A.M.'s Reviews > Sounds of Murder

Sounds of Murder by Patricia Rockwell
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's review
Mar 15, 2011

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bookshelves: review-copies, mystery-suspense, fiction

Sounds of Murder is a cozy murder mystery debut which brings back childhood memories of reading the adventures of amateur sleuths like Nancy Drew — except instead of a teenaged detective, we have an older, professional sleuth who uses acoustics to solve crime.

Main character Pamela Barnes is a university professor with an expertise in acoustic technology and the classical personality of an amateur sleuth: she’s passionate, stubborn, and can’t leave well enough alone -- choosing to continue investigating despite common sense.

Set on a university backdrop of academic politics and high-stakes research, the novel features a wide enough range of potential suspects to keep you guessing. The use of acoustic technology to solve the crime is certainly original, although the drawback of using sound waves is that it makes it very difficult for the reader to do any sleuthing of their own, which tends to be one of the appeals of the genre.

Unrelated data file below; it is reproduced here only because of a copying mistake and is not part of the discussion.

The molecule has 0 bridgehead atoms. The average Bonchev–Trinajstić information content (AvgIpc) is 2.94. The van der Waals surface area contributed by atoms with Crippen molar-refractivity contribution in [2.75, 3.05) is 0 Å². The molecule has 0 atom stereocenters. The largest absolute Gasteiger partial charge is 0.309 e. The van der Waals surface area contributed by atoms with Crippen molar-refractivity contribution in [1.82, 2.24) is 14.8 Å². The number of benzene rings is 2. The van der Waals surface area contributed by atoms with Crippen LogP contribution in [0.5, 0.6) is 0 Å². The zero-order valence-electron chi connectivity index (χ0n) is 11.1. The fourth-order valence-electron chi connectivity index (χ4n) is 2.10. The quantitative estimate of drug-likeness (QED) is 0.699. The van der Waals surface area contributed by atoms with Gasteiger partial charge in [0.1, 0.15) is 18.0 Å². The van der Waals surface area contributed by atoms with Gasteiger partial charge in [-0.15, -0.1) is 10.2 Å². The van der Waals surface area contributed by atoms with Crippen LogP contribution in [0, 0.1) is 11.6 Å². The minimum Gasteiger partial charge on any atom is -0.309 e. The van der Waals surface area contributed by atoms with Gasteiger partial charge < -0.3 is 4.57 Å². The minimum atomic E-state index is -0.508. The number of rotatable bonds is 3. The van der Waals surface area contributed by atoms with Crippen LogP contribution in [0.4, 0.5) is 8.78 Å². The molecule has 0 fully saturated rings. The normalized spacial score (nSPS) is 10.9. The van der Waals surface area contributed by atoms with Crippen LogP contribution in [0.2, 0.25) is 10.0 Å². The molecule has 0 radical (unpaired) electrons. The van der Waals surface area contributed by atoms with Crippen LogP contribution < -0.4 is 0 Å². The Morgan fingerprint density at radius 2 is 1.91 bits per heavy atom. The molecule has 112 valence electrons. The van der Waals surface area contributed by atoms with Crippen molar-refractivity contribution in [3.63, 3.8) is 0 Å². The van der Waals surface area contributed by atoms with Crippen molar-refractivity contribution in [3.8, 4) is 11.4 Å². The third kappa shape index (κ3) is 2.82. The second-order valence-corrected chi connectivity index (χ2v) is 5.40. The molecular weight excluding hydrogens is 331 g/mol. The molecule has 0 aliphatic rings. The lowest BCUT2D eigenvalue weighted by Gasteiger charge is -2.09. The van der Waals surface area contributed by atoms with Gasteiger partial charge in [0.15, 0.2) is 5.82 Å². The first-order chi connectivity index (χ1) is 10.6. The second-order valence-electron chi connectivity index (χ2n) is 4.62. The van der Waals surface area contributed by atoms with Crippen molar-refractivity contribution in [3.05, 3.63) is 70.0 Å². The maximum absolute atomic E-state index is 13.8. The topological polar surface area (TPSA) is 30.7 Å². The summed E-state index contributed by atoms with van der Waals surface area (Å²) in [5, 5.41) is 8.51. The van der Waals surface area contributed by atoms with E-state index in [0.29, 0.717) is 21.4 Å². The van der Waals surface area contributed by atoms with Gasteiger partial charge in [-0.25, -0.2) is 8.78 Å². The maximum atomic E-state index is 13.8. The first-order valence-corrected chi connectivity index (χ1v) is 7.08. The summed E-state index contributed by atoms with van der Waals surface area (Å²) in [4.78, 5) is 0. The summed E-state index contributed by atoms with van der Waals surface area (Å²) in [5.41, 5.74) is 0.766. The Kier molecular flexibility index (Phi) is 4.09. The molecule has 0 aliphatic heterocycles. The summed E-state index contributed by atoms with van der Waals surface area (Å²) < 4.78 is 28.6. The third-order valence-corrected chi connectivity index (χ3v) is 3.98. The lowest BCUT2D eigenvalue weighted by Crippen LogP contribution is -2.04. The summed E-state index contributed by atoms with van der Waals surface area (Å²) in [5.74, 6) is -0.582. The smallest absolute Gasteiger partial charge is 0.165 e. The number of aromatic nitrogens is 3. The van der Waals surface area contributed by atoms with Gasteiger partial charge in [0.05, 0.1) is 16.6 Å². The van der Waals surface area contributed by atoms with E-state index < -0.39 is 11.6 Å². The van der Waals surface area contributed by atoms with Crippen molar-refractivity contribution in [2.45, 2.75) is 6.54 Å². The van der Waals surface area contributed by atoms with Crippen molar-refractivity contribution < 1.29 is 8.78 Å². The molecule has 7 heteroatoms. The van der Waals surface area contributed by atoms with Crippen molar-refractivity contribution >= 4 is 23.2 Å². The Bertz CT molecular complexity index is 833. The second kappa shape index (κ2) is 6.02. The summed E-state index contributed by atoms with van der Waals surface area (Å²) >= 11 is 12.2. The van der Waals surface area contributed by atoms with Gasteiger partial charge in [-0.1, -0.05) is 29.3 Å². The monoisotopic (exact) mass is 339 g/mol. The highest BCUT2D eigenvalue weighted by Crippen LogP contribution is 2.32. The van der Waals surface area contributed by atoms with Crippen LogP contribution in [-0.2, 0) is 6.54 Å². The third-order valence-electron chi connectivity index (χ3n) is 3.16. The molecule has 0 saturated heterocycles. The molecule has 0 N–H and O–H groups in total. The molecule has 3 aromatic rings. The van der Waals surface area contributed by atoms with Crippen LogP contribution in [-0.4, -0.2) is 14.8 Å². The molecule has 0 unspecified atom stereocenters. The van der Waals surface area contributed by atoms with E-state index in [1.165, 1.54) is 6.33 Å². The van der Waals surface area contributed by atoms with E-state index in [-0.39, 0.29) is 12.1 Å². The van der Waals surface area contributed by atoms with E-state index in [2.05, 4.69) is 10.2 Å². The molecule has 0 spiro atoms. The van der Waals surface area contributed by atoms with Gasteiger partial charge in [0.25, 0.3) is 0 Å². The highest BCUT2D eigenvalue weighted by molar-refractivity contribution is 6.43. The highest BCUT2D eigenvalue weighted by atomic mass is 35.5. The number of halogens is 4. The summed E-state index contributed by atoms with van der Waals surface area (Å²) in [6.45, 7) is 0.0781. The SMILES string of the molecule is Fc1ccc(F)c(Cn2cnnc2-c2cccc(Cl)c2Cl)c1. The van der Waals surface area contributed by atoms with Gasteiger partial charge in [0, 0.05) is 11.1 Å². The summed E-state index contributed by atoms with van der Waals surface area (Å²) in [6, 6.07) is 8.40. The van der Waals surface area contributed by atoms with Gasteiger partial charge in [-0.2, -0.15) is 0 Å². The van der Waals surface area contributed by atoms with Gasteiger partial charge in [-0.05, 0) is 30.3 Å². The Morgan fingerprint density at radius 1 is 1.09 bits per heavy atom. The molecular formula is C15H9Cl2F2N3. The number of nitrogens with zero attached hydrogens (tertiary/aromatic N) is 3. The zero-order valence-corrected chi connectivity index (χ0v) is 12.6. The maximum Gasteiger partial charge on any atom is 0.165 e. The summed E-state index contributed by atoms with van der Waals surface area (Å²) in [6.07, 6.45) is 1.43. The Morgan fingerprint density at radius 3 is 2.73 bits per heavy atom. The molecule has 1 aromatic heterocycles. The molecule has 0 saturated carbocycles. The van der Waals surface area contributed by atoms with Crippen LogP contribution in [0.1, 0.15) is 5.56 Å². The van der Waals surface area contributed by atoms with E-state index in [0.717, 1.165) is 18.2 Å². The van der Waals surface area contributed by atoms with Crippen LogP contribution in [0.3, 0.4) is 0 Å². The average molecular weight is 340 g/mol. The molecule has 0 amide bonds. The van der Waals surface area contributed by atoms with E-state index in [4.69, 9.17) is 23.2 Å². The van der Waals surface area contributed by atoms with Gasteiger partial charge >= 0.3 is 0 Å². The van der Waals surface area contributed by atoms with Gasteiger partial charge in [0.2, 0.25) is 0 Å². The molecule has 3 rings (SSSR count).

Overall, however, the story is well-written and engaging; this is a light-hearted, quick read. While a little slow-paced, the realistic setting and use of acoustic technology are enough to intrigue. Recommended for fans of gentle murder mysteries with strong romantic subplots.

[Read my full review at quillsandzebras.]

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